songs1114. Chance the Rapper, “Somewhere in Paradise (feat. Jeremih)”: The first real hint of the gospel heights he would reach on Coloring Book, “Somewhere” is Chance’s freedom song, so it’s ours too.

 

songs1213. Kendrick Lamar, “The Blacker the Berry”: TPAB is Kendrick grappling with what it means to be black in America in 2015, and “Blacker” is its thesis.

 

songs1312. The Tallest Man on Earth, “Sagres”: I love Kristian Matsson’s music for its simplicity, but “Sagres”, a lament for the emptiness that follows a broken relationship, benefits from the space that his expanded production creates.

 

songs1411. Kacey Musgraves, “Biscuits”: Country music thrives on wordplay, and with couplets like “Mind your own biscuits / And life will be gravy”, Musgraves is clearly the queen of the genre.

 

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10. Miguel, “Coffee (F***ing) (feat. Wale)”: I think it’s important to keep the mystery and spontaneity alive in relationships. But “Coffee” makes the passionate case that sex should be as regular as your morning coffee. Feel free to argue with him, but he seems pretty insistent here.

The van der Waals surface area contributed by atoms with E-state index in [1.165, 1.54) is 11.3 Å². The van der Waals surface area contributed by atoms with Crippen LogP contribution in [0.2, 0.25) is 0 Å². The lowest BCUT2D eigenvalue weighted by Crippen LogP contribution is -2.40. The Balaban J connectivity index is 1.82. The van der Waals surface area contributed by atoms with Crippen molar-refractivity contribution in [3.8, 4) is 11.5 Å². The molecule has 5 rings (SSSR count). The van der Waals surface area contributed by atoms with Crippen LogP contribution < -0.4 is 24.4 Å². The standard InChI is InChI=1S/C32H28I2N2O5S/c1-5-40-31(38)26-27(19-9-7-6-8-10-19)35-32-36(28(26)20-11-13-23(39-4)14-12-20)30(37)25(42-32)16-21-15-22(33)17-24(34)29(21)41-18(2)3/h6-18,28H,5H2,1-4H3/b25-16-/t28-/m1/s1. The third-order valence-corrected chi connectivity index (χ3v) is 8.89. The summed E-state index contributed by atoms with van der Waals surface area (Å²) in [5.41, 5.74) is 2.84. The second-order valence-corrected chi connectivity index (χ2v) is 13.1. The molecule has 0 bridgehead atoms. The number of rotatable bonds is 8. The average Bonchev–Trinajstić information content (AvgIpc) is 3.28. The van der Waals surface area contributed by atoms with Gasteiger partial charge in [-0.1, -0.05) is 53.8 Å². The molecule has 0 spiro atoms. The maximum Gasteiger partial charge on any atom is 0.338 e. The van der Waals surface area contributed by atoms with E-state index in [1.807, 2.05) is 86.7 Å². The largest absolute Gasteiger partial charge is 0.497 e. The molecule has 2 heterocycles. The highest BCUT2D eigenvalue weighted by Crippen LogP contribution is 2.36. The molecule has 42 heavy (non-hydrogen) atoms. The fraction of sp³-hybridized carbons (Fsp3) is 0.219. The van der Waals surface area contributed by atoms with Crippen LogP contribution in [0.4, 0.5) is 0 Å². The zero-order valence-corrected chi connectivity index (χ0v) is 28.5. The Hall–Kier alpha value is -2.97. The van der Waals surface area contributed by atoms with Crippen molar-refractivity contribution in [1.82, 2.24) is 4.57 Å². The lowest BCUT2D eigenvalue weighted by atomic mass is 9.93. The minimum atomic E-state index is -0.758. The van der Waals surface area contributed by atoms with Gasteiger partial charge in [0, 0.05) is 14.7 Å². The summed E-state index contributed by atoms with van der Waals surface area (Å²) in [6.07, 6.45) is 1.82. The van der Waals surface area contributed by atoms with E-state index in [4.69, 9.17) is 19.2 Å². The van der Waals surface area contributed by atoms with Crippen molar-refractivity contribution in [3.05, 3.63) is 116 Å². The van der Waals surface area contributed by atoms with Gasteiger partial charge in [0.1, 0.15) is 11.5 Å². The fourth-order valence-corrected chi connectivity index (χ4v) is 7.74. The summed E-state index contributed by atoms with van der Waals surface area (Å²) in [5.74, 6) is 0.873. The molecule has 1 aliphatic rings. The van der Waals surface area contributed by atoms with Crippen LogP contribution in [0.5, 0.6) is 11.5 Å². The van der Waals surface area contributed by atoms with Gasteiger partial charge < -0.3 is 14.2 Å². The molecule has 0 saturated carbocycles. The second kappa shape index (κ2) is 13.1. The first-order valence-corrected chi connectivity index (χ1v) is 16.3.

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9. Jack Ü, “Where Are Ü Now (with Justin Bieber)”: Two years ago I would have told you I hated EDM. I would have told you it was cold and emotionless, that it lent itself to drug use, and I would have saved special derision for Skrillex. And now his song with Diplo and Justin Bieber is one of my favorite songs, so you might as well not listen to anything I’m saying now because it’ll soon be obsolete.

 

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8. Rihanna and Kanye West and Paul McCartney, “FourFiveSeconds”: This was such a left turn from everyone involved that people didn’t seem to know what to do with it. The proper response was total and complete submission to its effortless soul. Paul McCartney’s written countless hits, and Rihanna and Kanye have done big things in 2016, and yet this is the song from all of them that I keep going back to the most.